My thoughts on this differ from @daniel3 mainly because I decided to go the sub-app route despite the worries of scale. Yes, it could be a nightmare to manage 1500 sub-apps, but so far with our processes in place we’ve managed to launch over 45 sub-apps in the last few months and have plans to push over 100 more before the end of the year. So far it’s been fairly smooth sailing all due to routines, processes and habits built around managing the accounts and the people who are our customers. Launching 1500 sub-apps in a matter of weeks could pose a challenge (more on that below)
My reasoning/requirement for going the sub-app route was the ability for our customers to host on a custom domain name, including maintaining their own SendGrid account and video hosting account in Ziggeo. This simply wouldn’t be possible if we hosted each client in 1 app (it would be a stretch, esp with the custom domain consideration). Security improves a bit, but you still have to cover the basics like privacy roles on the database or it’s no better than hosting in a single app.
One other benefit of going the sub-app route is being able to view logs/stats/db/file storage on a client-by-client basis through their own Bubble dashboard. So far this has been extremely valuable, and I only expect it to get better on Bubble’s end. Bubble is growing with their client base. If a handful of their accounts scale to 1500 sub-apps and beyond, they will need to build tools to assist in managing this (whether it’s sponsored or not). You must be careful when you’re pricing your SaaS offering. Take every facet into consideration – all API usage, Bubble infrastructure (you’ll want to be on dedicated once you scale beyond a handful of beta accounts), human capital (the cost for you to manage an account), payment processing fees, etc. The list goes on obviously, but getting back to your questions:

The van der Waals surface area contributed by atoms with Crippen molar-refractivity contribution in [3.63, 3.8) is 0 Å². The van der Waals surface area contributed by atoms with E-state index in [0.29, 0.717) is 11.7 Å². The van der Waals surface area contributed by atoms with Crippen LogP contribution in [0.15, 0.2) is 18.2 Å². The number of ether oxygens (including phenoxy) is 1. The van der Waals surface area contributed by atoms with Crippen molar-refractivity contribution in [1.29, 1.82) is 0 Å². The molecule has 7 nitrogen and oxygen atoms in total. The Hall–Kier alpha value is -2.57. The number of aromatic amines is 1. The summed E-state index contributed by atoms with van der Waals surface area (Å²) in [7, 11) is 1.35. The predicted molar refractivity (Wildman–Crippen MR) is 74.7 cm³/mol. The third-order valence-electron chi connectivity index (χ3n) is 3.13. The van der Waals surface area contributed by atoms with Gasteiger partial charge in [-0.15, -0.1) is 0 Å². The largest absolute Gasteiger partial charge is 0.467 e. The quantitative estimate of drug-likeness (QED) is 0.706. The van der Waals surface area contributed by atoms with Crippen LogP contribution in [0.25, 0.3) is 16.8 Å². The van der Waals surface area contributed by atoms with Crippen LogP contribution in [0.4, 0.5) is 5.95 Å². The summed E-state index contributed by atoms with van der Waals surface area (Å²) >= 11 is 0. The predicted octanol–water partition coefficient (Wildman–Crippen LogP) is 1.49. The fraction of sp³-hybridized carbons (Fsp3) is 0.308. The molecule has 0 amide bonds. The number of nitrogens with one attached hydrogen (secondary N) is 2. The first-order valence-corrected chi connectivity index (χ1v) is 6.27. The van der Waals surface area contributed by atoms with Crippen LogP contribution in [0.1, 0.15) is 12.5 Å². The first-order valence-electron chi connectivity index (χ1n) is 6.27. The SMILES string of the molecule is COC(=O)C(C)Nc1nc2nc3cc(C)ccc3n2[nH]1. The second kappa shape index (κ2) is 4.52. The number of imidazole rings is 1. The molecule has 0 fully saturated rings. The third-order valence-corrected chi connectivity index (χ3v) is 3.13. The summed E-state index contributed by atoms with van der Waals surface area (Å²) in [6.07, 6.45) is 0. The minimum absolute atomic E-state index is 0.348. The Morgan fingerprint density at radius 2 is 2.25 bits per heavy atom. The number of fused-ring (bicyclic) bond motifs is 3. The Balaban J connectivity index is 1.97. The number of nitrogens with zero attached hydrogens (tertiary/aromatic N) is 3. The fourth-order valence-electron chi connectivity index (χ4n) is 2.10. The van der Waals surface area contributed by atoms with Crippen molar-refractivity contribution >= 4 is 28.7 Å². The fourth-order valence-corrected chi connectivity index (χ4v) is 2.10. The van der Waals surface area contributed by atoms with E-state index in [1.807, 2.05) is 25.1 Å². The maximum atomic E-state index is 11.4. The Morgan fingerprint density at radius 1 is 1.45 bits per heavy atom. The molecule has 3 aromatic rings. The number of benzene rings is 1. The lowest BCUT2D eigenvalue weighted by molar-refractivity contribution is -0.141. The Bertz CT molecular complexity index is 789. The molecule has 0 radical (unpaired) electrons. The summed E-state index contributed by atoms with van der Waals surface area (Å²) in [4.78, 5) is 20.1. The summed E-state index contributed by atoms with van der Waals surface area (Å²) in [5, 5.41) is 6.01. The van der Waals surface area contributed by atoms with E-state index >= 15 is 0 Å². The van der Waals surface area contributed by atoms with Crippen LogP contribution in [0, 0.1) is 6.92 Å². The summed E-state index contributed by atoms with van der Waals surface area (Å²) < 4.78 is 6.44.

There is no limit in terms of number of sub-apps, it is based on your usage of server resources. You could have 1 sub-app that use all $165 of your resources or 10 sub-apps that take up half of your $165 plan cost. Depends on number of users, workflow complexity, performance of your app in general, total pages loaded, usage of cached resources vs new resources, total number of live users creating workflows, how many recurring events and/or workflows and how frequent, etc. Again, pricing needs to be one of your top priorities: don’t tell too many people what your prices are going to be right away. You might find out each user costs you an average of $27/mo (seriously), so scale steadily and talk to your customers about their needs before signing them up. Launching a sub-app for us still costs us 30-60 minutes of our time, which is fine because we account for this cost in our package prices. If you’re trying to add on 1500 sub-apps per week, for instance, you most likely won’t be able to fulfill all the “orders” going the sub-app route. On another note: hosting and updating changes to sub-apps requires server resources too. You will not be able to support 1500 sub-apps at $165 even if the apps were all empty. 1 app can use 1-2% of an entry-level dedicated server’s resources at any one time. You will find that $1000/mo may be required to host and manage 25-50 active sub-apps if not more (and that’s just Bubble’s cost). This is why pricing and decision to go the sub-app route do require serious attention. You could shoot yourself in the foot pretty easily.
I’d estimate, considering reduced costs due to scaling, each sub-app will cost you $20-40/mo. I could be wayyy off here because I don’t know your app and how it functions, just know there is a real cost to providing each sub-app.